Criteria and Principles:

 

Our three main criteria are: peer-to-peer learning; joint capital grants; and additional funding for projects undertaken as landscape scale collaborations.

 

Peer-to-peer learning: To collaborate across landholdings, ELM advice and support should prioritise peer-to-peer learning, so farmers can share knowledge and work together on actions and outcomes that affect them jointly. For example, this could involve delivering advice to existing networks (like NFFN), farm clusters and neighbour groups.

 

Collaborative capital grants: Capital grants must also be explicitly available to utilise across multiple holdings, allowing farmers to share investment and equipment to deliver landscape scale outcomes. This would also mean getting the best value for money – where one farmer may not be able to make the most of large machinery or technology, sharing the equipment with neighbouring farms would open up more opportunities for public goods delivery and sensible agronomics.

 

Additional funding for collaboration: there should be additional funding for clustering and a landscape scale approach, to represent the additional value these joint projects will deliver to the public. Farmers that want to collaborate to produce landscape scale results, for example species recovery or to improve water quality, should have access to additional support to help them do this, for example at a catchment scale. Working in partnership across multiple holdings should therefore be worth more to each farmer doing similar activities alone.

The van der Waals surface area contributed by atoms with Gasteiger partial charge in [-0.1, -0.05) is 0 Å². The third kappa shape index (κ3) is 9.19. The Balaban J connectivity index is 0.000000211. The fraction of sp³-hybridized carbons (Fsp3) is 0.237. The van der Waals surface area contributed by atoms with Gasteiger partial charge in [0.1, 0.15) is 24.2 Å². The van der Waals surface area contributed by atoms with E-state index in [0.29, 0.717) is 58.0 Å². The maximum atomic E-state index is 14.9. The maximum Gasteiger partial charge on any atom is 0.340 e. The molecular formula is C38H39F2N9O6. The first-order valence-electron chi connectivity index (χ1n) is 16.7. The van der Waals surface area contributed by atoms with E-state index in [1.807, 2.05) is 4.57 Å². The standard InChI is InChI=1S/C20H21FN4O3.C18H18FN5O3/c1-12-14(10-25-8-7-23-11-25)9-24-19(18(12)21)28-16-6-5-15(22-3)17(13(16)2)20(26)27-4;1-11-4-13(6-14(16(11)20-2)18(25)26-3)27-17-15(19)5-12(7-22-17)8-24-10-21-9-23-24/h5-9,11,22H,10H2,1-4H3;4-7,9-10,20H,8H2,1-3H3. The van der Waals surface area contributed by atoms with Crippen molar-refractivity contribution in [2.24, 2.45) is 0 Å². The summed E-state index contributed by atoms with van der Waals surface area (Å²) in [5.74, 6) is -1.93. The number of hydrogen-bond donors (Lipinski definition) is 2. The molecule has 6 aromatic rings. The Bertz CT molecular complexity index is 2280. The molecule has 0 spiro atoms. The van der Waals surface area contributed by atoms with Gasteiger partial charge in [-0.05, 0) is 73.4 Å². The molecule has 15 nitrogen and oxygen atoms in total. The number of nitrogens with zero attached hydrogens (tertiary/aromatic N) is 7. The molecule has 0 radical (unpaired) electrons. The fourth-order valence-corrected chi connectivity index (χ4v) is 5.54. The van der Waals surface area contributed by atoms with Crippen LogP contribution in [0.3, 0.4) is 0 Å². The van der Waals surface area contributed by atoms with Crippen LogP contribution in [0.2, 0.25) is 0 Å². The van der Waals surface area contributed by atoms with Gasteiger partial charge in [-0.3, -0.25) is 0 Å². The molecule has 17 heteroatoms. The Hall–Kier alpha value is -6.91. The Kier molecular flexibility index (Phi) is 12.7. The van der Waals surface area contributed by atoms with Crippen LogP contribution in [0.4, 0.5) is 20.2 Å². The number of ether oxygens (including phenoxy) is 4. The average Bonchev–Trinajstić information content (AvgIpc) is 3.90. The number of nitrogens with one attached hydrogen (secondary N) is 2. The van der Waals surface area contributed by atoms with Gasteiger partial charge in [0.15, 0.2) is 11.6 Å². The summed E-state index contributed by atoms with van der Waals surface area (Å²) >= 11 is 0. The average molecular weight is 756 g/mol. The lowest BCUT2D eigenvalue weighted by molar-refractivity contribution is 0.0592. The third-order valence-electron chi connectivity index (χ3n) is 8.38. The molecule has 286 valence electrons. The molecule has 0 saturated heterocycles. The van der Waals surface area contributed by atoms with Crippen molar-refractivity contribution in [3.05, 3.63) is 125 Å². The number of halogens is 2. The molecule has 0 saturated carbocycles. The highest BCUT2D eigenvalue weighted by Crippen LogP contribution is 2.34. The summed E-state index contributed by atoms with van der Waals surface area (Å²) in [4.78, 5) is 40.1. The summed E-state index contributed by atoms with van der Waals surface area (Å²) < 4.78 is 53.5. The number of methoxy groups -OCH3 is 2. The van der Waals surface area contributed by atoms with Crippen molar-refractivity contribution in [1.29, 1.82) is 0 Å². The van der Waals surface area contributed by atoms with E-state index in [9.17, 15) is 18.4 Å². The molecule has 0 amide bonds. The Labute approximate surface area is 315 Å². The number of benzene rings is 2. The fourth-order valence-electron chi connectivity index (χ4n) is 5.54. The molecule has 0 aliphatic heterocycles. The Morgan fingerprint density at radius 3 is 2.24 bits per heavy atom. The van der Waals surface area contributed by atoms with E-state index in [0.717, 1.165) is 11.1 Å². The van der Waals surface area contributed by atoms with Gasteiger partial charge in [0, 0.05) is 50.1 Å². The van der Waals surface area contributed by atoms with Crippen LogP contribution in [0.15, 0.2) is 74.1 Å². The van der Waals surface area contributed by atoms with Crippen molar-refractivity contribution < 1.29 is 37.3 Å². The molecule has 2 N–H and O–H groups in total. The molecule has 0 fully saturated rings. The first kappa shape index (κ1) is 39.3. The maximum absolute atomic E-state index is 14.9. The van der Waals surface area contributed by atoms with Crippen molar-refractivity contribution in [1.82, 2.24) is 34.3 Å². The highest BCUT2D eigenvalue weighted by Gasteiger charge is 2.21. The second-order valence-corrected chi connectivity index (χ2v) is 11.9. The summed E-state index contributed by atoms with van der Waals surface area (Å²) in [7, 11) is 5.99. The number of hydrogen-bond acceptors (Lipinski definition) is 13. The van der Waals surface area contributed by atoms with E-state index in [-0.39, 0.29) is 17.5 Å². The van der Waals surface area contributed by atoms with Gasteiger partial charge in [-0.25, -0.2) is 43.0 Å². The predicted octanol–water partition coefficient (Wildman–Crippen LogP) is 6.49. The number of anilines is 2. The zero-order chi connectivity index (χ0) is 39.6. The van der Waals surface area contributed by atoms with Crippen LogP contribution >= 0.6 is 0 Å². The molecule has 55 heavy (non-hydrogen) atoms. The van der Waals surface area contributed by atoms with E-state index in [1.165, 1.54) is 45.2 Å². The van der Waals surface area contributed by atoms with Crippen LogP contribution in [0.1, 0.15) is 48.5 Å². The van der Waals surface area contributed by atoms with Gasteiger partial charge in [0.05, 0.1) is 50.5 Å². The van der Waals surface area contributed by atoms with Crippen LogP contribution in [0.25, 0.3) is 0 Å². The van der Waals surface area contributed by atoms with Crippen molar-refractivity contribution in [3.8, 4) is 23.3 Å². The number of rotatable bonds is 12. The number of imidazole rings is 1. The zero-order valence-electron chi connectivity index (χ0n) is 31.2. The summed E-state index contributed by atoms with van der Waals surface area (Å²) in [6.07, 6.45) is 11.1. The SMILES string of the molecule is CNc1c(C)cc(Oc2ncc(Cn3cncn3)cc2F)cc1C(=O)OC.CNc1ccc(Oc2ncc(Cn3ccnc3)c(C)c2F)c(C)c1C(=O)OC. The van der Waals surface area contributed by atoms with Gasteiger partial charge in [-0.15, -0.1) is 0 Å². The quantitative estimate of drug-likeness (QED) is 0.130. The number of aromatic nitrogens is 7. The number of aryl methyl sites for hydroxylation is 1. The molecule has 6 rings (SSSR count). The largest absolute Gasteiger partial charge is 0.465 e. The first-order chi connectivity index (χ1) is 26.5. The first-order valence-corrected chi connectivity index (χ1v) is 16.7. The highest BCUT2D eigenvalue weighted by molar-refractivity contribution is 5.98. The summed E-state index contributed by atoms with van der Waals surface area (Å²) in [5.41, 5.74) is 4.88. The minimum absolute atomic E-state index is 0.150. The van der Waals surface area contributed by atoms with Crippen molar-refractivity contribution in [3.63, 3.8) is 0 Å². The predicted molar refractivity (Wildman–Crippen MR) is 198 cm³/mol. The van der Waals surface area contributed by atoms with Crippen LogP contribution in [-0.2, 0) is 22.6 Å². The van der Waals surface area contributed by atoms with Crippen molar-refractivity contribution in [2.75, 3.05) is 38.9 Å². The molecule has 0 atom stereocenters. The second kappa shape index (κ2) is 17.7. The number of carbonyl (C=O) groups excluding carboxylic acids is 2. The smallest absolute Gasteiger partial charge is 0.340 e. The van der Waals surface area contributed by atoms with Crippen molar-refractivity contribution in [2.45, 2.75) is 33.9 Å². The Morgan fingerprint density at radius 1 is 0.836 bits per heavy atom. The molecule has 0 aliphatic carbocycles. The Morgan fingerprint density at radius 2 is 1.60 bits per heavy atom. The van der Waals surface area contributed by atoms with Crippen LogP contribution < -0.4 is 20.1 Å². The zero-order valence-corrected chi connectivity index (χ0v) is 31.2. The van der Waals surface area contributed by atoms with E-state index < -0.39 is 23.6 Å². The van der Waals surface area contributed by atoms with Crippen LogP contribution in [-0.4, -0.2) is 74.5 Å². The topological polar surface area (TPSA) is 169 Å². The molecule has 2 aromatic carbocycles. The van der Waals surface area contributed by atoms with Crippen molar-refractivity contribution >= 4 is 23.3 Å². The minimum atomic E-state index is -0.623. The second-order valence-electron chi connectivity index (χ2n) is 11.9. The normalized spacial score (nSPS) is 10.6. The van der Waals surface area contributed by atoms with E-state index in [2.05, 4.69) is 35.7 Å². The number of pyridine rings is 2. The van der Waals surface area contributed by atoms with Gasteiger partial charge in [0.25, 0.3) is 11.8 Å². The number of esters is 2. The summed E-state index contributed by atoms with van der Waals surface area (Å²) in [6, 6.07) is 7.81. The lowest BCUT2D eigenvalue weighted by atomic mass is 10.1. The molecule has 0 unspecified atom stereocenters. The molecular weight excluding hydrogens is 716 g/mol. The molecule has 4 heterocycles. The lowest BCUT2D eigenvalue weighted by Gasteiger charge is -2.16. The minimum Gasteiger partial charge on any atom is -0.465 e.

In our NFFN ELM Farmer Survey (July 2020), we also asked farmers what the key barriers and solutions for participation in ELM are. Key barriers were ‘knowing what the scheme will look like’ (53%), ‘financial benefit’ (53%), and ‘understanding how ELM fits into your business and farmed landscape’ (50%).

 

The most popular solution for participation was through ‘clusters of farmers’ (53%), and the least popular option was ‘government body demonstration’ (10%). This shows the importance of existing networks and peer-to-peer learning from trusted sources.

 

Therefore, our key principles are:

         Clear and intuitive application process

         Choice and flexibility to tailor actions to the farm and landscape context

         An ambitious and accessible first tier, which allows all farmers to provide high quality public goods

         Peer-to-peer learning through existing networks and farm clusters

         An integration of regenerative farming systems like organic and agroecological methods which take a whole farm approach